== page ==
When you see this chair, you know what it is for and who it is for. You know why it is important. I don’t care which Star Trek captain is your favorite (obviously, Chris Pine is my favorite), when you see this chair, you know. Can you say the same for each seat in your company or department? When was the last time you looked to be sure?
I’ve recruited for a wide range of skill levels in my career (CNA, RN, baggage claim, customer service, CEO, engineers, plumbers …) and while there are some differences in the roles, you can pretty much assume they will fall into one of two options:
- Unskilled and skilled trade positions. Sometimes called Blue Collar. Typically these positions are non-exempt from overtime rules.
- Professional positions. Sometimes called White Collar. Typically these positions are exempt from overtime rules.
The unskilled and skilled trade positions tend to get the most review as they have a higher level of turnover. When we review these positions, we do look at the make up of the area they are assigned to, look at the metrics we use to determine staffing. This review is typically fairly quick, especially if it’s refill. We need a certain number of people to get the job done. These descriptions tend to be fairly task based, fairly easy to review and understand. Even so, you need to be sure you are reviewing on a regular basis. Does this position still fit the needs? Do you still need that number of seats? Do you need more or less? Can you explain why? Remember “because we’ve always had it” is not an acceptable answer. You should be able to tell anyone why you need 27 seats on your bus. For example, for our custodial staff, we know we need x number of staff per 100 square feet in order to clean to a certain level. Less staff means something won’t get done.
While we may not review the staffing levels each time a position opens, it is good to review at least annually to be sure the metric still meets your needs.
The Professional positions typically have lower turnover so you might not look at them very often. This is an area ripe for review each and every time you have an open position. When these positions, you should take a look at the make up of the company, department and say, “Do we need this position? Could the work be done in a different way? What’s not getting done?” Psst: This is actually a really good exercise to go through during a strategic planning session or when you have some “spare time.” Not that you are looking to get rid of someone, but look at as an ideal situation, clean slate, what would you want for your team.
Another good exercise is a review of your processes, especially as you ask yourself if the work could be done in a different way. Is there waste in your processes? A report that is asked for that isn’t truly needed? This shouldn’t be done in attack mode, but as a curiosity. Sometimes, we get so bogged down in details that we are doing things that don’t really make sense. I’m not going to get into a lean conversation here, but simply going through the process of documenting what you currently do can be eye opening.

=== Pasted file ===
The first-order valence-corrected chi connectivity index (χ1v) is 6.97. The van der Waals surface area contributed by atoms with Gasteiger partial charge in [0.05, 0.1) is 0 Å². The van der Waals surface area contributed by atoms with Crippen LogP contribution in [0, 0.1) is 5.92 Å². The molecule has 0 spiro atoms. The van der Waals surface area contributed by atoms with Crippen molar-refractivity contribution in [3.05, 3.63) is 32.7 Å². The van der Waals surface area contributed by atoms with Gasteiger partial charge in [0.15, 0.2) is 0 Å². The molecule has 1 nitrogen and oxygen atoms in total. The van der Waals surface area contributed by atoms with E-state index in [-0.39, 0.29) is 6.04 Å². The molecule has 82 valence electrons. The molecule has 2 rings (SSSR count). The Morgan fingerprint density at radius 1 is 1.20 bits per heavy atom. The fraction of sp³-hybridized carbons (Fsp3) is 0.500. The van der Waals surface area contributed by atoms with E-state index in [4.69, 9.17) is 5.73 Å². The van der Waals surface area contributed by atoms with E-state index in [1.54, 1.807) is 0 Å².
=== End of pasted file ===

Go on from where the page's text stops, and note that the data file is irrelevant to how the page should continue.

If you are looking at a new position, I would recommend the same process. You will need to justify the position to someone (maybe just yourself!) but by going through the review of what kind of seat you want, you can move forward with confidence.
Once you have decided that you do need this position, the real fun begins of ensuring the job description truly describes the job. I am, personally & professionally, not a fan of the 27 page job descriptions that include every little “task to complete the duty.” You do need some details, especially as you use your job description to communicate expectations to your employee. But sometimes, again, we get very bogged down in the details and that ever present catch all phrase “other duties as assigned” becomes unnecessary as you have covered every single other duty possible.
Unfortunately, there is no one way to write a job description – no simple formula to follow. I like to see a succinct, 1 or 2 page long description that helps everyone understand the purpose of this role. Be more like Ernest Hemingway than JK Rowling. In other words: get to the point! (Love JK, but some of those books got a tad wordy.) In addition to the purpose of the job & the succinct description of duties, you need to be sure your description supports the salary range you select, whether or not it is exempt from OT and includes your minimum qualifications.
Tasks can be relegated to check lists or trainings, especially if you need the job done a certain way. Perhaps you don’t need the tasks spelled out as you just need the employee to do the job. That’s something you need to decide and can be based on role: how much control over how the work gets done does the employee have?
So there you go, step one, easy peasy lemon squeezy, right? Next time, we’ll talk about how to start the search for the #RightPerson, but for now, just be happy to have the #RightSeat